The key to batting early on is more about the shots you don’t play more than the ones you do.
From the opposition’s point of view, bowling with the new ball at new batsman and not making them play is wasting the chance to get wickets.
So as a batsman you must forget what shot to play next, and just consider what shots you aren’t going to play.
Preparation is the key; before you even face your first ball of the innings you must decide to play it safe, at least to start.
The attacking option is to take every chance to hit balls: all shots that rely on you picking up the line and exact length quickly.
The safer option would be to play in the V.
Because you are only playing at balls full of length it gives you more time to read the delivery; including its line.
On really good wickets the batsman can leave balls on the length alone, even if they are straight. On most club wickets this isn’t advisable as not all clubs can afford covers, a heavy roller and a grounds man; but if the ball is short enough to leave, you can always play it safe and play the simple back foot defence.
Balls that are full and wide worth leaving early on, even if you have to get off to a flyer because you always have more time than you think.
Giving your wicket away like this wouldn’t leave you on your captain’s Christmas card list and probably worst of all, hand your wicket to the bowler for bowling an awful ball.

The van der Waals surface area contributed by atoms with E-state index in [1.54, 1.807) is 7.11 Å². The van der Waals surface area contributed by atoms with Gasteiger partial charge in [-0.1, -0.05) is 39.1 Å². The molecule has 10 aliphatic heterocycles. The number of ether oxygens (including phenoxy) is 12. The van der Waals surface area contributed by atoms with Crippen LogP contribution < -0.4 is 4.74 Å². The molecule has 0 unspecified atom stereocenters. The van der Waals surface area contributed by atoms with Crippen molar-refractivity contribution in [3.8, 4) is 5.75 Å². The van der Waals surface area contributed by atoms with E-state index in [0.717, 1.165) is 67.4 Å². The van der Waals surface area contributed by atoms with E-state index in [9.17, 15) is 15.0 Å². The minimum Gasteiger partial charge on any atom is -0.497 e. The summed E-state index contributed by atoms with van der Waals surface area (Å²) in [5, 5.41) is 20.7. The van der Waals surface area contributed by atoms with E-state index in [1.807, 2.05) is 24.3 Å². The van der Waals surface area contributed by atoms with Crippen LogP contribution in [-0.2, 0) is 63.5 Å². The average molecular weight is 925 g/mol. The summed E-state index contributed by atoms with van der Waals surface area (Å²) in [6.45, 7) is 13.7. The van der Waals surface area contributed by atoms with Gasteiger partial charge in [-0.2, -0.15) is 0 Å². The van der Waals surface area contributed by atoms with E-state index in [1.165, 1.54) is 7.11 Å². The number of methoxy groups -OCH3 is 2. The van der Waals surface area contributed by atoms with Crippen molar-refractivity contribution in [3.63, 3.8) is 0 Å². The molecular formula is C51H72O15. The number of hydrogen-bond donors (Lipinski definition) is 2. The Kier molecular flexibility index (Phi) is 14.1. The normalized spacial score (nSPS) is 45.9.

It’s much better to play yourself in and accelerate at the back end of an innings than go for it early and end up back in the hutch.
That doesn’t mean you have to block everything, but only go for the really bad balls to punish early on. You will get plenty.
Finally, practice your leave. I’ve been ridiculed a few times for practicing my leave when doing a few loosening shots when I am due in next. But the leave is just as an important shot as the forward defensive. A forward defensive has the potential to get you out in all the standard ways, but a good leave and only see you dismissed from a severely cutting ball; something that can only be deemed as a good ball.
For more tips on playing yourself in, get Keep Calm and Smash It, the online coaching guide from Kevin Pietersen.It contains a whole section on building an innings as a destructive batsman.